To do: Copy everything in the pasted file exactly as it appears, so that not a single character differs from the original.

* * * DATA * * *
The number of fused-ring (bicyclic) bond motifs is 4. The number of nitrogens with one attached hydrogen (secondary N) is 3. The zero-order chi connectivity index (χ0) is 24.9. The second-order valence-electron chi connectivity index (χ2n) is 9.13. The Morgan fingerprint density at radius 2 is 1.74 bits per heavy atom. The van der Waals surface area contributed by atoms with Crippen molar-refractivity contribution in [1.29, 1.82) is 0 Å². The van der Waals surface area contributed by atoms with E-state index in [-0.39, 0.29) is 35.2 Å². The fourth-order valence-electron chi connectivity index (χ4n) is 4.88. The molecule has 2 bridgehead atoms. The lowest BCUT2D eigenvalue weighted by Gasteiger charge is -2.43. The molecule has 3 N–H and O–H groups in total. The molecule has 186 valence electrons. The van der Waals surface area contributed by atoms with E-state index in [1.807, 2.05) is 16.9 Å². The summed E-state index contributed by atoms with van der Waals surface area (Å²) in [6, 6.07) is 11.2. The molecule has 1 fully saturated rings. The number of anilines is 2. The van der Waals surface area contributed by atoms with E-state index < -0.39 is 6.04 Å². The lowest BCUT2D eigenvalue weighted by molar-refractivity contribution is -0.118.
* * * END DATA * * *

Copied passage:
The number of fused-ring (bicyclic) bond motifs is 4. The number of nitrogens with one attached hydrogen (secondary N) is 3. The zero-order chi connectivity index (χ0) is 24.9. The second-order valence-electron chi connectivity index (χ2n) is 9.13. The Morgan fingerprint density at radius 2 is 1.74 bits per heavy atom. The van der Waals surface area contributed by atoms with Crippen molar-refractivity contribution in [1.29, 1.82) is 0 Å². The van der Waals surface area contributed by atoms with E-state index in [-0.39, 0.29) is 35.2 Å². The fourth-order valence-electron chi connectivity index (χ4n) is 4.88. The molecule has 2 bridgehead atoms. The lowest BCUT2D eigenvalue weighted by Gasteiger charge is -2.43. The molecule has 3 N–H and O–H groups in total. The molecule has 186 valence electrons. The van der Waals surface area contributed by atoms with E-state index in [1.807, 2.05) is 16.9 Å². The summed E-state index contributed by atoms with van der Waals surface area (Å²) in [6, 6.07) is 11.2. The molecule has 1 fully saturated rings. The number of anilines is 2. The van der Waals surface area contributed by atoms with E-state index < -0.39 is 6.04 Å². The lowest BCUT2D eigenvalue weighted by molar-refractivity contribution is -0.118.